The senator representing Alaska’s largest legislative district is suggesting major changes to the state’s Permanent Fund and the governor’s scholarship program.
Albert Kookesh, an Angoon Democrat, spoke during the Native Issues Forum in Juneau today (Feb. 22). Kookesh, who could be serving his final term, speculated on what he would do if he was king for a day.
He said the $41 billion Permanent Fund should be divided into three accounts.
One, starting with $20 billion, would fund annual dividends. The second, with half of what’s left, would become an education endowment. The third would use what remains to form an energy and transportation endowment.
“I’m not the king for the day. But that’s something I wish we could do and I wish people would think about it. And I’d take that whole thing to a vote of the people. Tell me what you think. We could take 20 billion dollars and give you a permanent fund check for the rest of your life and guarantee it,” he said.
Kookesh also said he would change Governor Sean Parnell’s scholarship program.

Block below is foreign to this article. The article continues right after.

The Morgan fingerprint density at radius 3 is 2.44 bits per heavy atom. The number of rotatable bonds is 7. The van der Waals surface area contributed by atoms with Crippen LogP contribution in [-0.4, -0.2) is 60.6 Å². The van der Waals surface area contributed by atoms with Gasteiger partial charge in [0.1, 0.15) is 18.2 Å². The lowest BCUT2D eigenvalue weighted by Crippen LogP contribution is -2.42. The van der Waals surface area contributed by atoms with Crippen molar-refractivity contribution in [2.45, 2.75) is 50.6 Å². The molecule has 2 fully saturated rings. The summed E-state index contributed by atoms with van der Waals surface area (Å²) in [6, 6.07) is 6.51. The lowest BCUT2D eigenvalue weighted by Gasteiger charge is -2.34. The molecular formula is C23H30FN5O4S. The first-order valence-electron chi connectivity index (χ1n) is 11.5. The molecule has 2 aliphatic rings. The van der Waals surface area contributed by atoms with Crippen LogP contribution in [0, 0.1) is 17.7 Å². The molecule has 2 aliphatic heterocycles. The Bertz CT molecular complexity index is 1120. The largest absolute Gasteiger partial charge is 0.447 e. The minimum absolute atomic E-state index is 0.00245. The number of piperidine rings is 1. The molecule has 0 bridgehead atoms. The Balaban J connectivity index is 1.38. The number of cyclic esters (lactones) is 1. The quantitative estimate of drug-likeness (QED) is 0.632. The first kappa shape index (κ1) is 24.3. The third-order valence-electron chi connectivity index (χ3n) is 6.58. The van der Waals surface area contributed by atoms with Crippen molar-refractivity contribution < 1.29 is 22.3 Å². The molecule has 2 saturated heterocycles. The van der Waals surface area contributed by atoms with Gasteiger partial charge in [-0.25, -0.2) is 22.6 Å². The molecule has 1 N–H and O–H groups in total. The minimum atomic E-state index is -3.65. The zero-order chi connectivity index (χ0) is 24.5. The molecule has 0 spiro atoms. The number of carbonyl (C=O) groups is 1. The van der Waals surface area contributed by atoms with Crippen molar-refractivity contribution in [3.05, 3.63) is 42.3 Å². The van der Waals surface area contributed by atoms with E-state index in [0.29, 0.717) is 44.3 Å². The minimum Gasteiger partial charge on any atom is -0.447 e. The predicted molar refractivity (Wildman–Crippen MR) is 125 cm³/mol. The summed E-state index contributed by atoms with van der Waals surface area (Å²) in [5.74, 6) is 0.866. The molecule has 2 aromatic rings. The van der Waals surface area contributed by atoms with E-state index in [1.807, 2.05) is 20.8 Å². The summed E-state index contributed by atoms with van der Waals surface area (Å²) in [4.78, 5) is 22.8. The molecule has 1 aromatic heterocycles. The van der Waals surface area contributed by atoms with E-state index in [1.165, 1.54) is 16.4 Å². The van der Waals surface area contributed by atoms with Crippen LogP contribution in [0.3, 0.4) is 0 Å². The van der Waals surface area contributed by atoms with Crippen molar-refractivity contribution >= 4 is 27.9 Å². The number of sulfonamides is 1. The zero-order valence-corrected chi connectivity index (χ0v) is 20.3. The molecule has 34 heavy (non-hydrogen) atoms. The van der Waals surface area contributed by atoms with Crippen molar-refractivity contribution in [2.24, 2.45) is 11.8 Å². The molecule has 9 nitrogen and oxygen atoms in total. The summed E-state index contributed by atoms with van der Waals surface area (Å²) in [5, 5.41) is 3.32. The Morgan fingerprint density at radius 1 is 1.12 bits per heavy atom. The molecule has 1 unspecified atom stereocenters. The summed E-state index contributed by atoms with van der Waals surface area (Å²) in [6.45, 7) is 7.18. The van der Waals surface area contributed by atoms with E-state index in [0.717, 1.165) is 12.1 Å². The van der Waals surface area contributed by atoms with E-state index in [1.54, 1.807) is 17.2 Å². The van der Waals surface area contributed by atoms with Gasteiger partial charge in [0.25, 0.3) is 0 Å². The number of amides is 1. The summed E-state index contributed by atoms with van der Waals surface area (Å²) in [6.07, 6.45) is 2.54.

He said it helps very few rural students, who attend schools with few, if any, specialized staff. He said he told Parnell he would instead put the money into the Head Start preschool program.
“And I said ‘Governor, we don’t need the money on this end of the spectrum for scholars. We need it on the other end of the spectrum for students who are just starting out so they have good beginnings’,” he said.
Kookesh represents more than 125 villages and small cities in Southeast, Prince William Sound and the Interior.
He’s in his 16th year in the Legislature.
He faces an uphill re-election battle, because reapportionment left him in a Southeast-only district with about a quarter of his current constituents. That puts him up against Sitka Republican Bert Stedman, who will retain about three quarters of his current Senate district.
Kookesh also co-chairs the Alaska Federation of Natives and chairs the Sealaska Corp. board of directors.
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